The last months of wartime: Sarajevo´s preparations Cover Image
  • Price 4.50 €

Posljednji mjeseci ratnog perioda: Sarajevska Iskustva
The last months of wartime: Sarajevo´s preparations

Author(s): Emily Greble Balić
Subject(s): History, Military history, Recent History (1900 till today), Special Historiographies:, WW II and following years (1940 - 1949), History of Communism, Historical revisionism, Fascism, Nazism and WW II
Published by: Institut za istoriju
Summary/Abstract: In this article, Emily Balić examines social conditions in Sarajevo during the final months of World War II. By January 1945, a constellation of factors including the Croatian state’s inability to monitor local governments or distribute resources; the German occupation; and the refugee crisis created by the Yugoslav civil war, had rendered Sarajevo’s local government nearly bankrupt and totally ineffective. To fill this leadership void, private clubs and societies (“društva”) took over important social services. The društva had their own financial and material resources from membership dues, private donations, and the strategic takeover of property and businesses during the war. Run by small groups of community elites with close ties to local politicians and religious leaders, the društva had access to thousands of Sarajevans through religious, cultural, and political circles. They organized schools, lectures, and exams, distributed food, and built and maintained refugee camps and children’s homes. Moreover, they were the principal liaison between Sarajevo’s citizens and the government, a position they used to shape local policy, mold public attitudes, and preserve social mores and conservative values as the war drew to a close. When the Communist Partisans arrived in Sarajevo, they allowed many of the društva (albeit with new leadership) to continue their work in the city in order to maintain order. Thus, the društva served as an important bridge from fascism to Communism and from the dying Independent State of Croatia to the emerging Yugoslavia.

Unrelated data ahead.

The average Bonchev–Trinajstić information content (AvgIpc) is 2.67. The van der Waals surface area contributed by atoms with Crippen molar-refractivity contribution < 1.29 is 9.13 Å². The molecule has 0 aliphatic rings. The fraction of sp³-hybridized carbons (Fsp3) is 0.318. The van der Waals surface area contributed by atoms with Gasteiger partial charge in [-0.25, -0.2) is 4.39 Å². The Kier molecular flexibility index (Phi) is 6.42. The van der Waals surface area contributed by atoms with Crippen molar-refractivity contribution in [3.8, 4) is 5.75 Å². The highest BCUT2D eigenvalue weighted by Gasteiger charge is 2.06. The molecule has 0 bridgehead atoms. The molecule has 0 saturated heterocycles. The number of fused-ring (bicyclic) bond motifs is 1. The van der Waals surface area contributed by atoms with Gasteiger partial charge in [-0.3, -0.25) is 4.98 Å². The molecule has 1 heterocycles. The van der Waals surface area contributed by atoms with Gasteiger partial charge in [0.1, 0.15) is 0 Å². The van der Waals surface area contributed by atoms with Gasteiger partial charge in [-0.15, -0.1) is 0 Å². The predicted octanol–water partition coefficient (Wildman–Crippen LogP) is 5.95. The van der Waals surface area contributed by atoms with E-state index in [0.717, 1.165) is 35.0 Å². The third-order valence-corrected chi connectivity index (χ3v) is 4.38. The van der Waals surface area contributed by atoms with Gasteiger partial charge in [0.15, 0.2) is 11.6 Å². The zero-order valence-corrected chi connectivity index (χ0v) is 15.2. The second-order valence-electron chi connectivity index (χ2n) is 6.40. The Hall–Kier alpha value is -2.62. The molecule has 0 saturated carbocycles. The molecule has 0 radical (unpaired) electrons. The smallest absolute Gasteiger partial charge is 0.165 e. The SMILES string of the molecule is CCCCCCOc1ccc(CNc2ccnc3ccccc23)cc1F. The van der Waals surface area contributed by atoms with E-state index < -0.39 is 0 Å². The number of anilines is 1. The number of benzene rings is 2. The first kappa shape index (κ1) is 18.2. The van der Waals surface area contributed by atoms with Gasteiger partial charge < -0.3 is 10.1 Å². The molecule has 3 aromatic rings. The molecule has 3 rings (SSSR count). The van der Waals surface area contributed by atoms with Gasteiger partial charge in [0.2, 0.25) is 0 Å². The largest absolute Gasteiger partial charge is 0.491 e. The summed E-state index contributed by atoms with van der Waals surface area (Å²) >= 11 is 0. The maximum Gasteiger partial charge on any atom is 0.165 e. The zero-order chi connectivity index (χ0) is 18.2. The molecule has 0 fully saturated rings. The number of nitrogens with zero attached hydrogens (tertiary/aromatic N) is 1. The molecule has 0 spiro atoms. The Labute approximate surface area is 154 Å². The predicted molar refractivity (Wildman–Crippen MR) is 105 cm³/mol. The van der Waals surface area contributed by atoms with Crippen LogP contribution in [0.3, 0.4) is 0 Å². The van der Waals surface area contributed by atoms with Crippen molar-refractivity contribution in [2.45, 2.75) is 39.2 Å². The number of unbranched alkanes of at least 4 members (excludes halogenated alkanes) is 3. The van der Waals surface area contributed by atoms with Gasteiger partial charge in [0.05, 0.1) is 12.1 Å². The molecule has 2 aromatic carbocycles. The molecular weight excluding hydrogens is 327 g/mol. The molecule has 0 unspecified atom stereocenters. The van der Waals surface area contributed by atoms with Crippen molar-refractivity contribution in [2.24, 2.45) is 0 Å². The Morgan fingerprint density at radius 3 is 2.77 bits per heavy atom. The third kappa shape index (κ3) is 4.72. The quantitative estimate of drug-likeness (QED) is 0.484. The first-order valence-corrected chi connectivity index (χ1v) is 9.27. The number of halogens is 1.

• Page Range: 131-144
  • Page Count: 14
  • Publication Year: 2006
  • Language: Bosnian